I've been looking at and thinking about the high rankings that West Virginia is getting in some of the way-too-early picks for next year's men's basketball Top 25. Why too early? Because, in my opinion, such things can hurt a team.
Before we get into the specifics of WVU's ranking, I don't think any of the media that publicize such offerings are trying to do any damage. Such picks, however are a staple in our microwave society -- as soon as a championship is won or an event is concluded, there's always a rush to move on to the next one. The 2009 NFL draft wasn't even over before Mel Kiper was being prodded for his top players in the 2010 selection meeting. It's a lock that within a couple of days of the season's end for any team, preview and pick articles for the next season will appear.
By themselves, those prognostications don't do any harm. What does hurt, however, is when teams don't meet those preseason rankings. Inevitably, a percentage of the fan base, as well as many media members, start labeling that team as "disappointing" or "a bust". And that's simply not fair, and not right, because it's a long way to go until the next season, and all of the ups, downs and intangibles that go into making a team haven't been played out yet.
So, with that in mind, I look at those high rankings for WVU's hoops team with some trepidation. Could the Mountaineers fight for the Big East title and be in the Top Ten? Yes, if everything falls into place. That means no injuries, continued improvement from all the returnees, immediate productive help from at least three of the freshmen, and a resolution to the Joe Mazzulla case that doesn't cause any rifts on the team. That's a long list, and it's not often that so many questions get answered positively.
That said, I don't mind WVU being picked so high. It does breed some excitement, and I am sure that Bob Huggins doesn't mind. It gives him another spur to use during practices, and there's nothing that he would like more than to be playing for a league title come March. I just hope, that if WVU is, say 10-4 with four games to go and ranked around the 25th spot, that the team isn't being tagged as underachieving. Judging from the way last year's football team was treated, however, I'm not holding my breath.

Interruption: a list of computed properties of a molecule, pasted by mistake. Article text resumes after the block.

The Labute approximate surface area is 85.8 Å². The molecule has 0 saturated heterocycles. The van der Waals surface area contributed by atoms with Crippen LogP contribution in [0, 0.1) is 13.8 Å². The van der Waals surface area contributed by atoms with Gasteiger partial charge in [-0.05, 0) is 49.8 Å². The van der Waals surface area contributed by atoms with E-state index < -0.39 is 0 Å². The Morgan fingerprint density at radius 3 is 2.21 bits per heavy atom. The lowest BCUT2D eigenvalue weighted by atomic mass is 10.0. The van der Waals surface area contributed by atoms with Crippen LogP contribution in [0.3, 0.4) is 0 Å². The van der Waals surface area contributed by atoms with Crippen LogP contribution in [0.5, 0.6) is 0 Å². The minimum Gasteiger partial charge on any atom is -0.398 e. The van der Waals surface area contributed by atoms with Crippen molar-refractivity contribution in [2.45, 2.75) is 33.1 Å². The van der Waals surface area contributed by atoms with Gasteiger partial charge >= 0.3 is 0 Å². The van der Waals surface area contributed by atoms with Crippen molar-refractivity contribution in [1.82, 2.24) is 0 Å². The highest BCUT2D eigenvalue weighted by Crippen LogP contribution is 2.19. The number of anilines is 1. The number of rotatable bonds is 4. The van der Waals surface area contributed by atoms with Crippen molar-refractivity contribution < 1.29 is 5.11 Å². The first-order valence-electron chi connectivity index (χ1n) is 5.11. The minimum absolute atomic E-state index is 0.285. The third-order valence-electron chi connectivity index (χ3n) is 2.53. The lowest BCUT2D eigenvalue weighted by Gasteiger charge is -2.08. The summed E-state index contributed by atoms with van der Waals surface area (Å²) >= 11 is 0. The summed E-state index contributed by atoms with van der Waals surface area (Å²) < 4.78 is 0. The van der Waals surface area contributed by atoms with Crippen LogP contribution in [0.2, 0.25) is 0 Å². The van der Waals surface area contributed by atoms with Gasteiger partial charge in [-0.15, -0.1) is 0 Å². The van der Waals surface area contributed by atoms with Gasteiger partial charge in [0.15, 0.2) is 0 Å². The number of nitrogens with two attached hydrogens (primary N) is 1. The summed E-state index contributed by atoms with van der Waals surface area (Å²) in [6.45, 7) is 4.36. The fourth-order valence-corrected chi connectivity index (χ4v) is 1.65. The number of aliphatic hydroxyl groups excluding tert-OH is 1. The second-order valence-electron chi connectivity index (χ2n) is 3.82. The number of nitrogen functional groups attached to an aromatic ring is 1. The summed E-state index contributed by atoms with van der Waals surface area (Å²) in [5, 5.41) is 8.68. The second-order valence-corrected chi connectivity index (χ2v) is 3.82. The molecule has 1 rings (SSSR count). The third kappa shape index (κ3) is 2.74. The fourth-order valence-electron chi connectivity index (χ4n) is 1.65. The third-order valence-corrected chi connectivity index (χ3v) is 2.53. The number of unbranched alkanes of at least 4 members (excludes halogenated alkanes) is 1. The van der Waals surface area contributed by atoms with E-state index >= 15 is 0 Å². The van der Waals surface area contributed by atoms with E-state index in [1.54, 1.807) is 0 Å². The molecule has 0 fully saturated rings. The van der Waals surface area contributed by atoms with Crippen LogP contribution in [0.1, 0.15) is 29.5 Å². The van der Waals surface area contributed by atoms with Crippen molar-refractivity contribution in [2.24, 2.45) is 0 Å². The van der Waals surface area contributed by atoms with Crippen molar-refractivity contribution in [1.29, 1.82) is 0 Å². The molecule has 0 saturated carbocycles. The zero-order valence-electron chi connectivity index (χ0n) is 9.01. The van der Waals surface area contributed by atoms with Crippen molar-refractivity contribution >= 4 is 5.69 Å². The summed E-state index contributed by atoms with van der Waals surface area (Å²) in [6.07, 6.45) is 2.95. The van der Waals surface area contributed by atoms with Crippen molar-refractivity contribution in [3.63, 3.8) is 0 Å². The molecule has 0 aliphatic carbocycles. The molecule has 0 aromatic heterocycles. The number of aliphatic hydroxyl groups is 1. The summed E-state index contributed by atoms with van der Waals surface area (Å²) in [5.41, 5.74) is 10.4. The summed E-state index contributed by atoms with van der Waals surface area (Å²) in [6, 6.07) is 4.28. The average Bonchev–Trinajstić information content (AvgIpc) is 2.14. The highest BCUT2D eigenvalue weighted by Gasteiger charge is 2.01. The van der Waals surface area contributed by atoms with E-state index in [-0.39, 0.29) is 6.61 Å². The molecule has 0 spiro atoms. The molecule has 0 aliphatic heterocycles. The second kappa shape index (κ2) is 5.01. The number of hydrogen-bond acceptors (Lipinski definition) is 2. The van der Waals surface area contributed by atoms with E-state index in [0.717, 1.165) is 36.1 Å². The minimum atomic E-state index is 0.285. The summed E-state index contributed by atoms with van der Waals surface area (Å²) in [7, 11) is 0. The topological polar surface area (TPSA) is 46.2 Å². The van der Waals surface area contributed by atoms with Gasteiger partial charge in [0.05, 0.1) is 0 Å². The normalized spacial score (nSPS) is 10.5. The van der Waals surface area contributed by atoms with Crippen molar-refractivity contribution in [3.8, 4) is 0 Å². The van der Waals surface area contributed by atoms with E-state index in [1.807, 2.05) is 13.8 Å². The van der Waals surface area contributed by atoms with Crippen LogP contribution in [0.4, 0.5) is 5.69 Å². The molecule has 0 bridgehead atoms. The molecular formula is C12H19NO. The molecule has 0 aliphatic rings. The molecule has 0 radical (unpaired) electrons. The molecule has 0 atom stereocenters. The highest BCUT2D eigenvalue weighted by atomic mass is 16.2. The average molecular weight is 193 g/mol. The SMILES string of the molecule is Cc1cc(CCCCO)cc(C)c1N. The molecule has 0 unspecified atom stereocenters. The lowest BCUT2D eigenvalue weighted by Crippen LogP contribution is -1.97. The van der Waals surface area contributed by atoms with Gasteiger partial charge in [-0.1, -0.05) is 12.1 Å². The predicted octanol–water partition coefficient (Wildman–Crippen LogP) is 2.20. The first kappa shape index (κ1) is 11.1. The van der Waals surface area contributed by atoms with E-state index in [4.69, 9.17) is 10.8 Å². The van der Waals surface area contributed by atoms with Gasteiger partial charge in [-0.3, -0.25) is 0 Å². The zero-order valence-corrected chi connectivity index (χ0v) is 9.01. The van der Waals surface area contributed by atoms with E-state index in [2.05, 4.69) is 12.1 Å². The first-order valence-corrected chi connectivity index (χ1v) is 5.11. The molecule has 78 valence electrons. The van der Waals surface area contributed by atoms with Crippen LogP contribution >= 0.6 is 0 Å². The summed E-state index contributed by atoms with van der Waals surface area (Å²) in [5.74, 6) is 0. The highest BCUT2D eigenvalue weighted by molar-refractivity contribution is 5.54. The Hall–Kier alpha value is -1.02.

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Speaking of that, the preseason rankings for football have started coming out as well. Losing Pat White will no doubt have many people overlooking WVU -- again, that's o.k. with me. I would guess that the Mountaineers will be picked no higher than third, and probably fourth, in the league. (O.K., if you have to know, I think that USF, Cincinnati and Pitt will all be picked higher. Those aren't my picks, just where I think the league's beat writers' selections will fall out.)
Do I think that's good for WVU? Well, just like the labeling we talked about before, I don't buy the common wisdom I don't think being ranked low means good things for WVU, or that the Mountaineers can't play well when more is expected of them. Yes, WVU bounced out of the Top 25 just about every time it worked its way in last year, but I think that was more a reflection of the team. West Virginia was a Top 25 team -- and probably belonged right in the 20-25 range. I know that didn't stack up to the preseason prognostications, but again, why are those so inarguably set in stone? They are opinions -- hopefully ones with some basis in fact -- but let's face it: national writers and those making those picks don't know the details about each squad. They know the number of starters returning, whether the QB is back, and the names of a few stars. And that's it. So those picks, while entertaining and providing fodder discussion, certainly shouldn't be used as part of the criteria in judging a team. And if they are, and those picks are way off, then maybe we should use those columns as judgments on how good those writers are. But that wouldn't be fair either, would it?
As for a pick of WVU's chances this fall, I'm not ready to do so yet. Let's see if all the freshmen show, and if any are truly ready to help. Let's see if everyone is healthy and ready to play, and what things look like through a couple of weeks of fall practice first.
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I don't think it's any secret now that Michigan is jumping on many of the same offensive recruits that WVU is trying to woo. With the Mountaineers still trying to unveil diamonds in the rough, and with the offensive philosophy shifting toward a more balanced and varied attack, you would think that the number of players both schools are recruiting would be lessening, but that doesn't appear to be happening. Are the Wolverines doing so intentionally? I have to wonder.
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When head coach Bill Stewart released the post-spring football depth chart last week, I was certainly surprised to see some freshmen on it. Not because I don't think that some of the freshmen will be able to help, because that could be the case. It's simply the fact that, having not yet lifted one pound or showed one thing on a college field, most coaches don't publicly acknowledge players that have yet to set foot on campus as a collegian.
Whether or not those freshmen, or a handful of others, make an impact will certainly be watched this fall. I'll also be watching the safety spots -- I thought that the move of Robert Sands to bandit was a keeper -- so it will be interesting to see how those three positions shake out.
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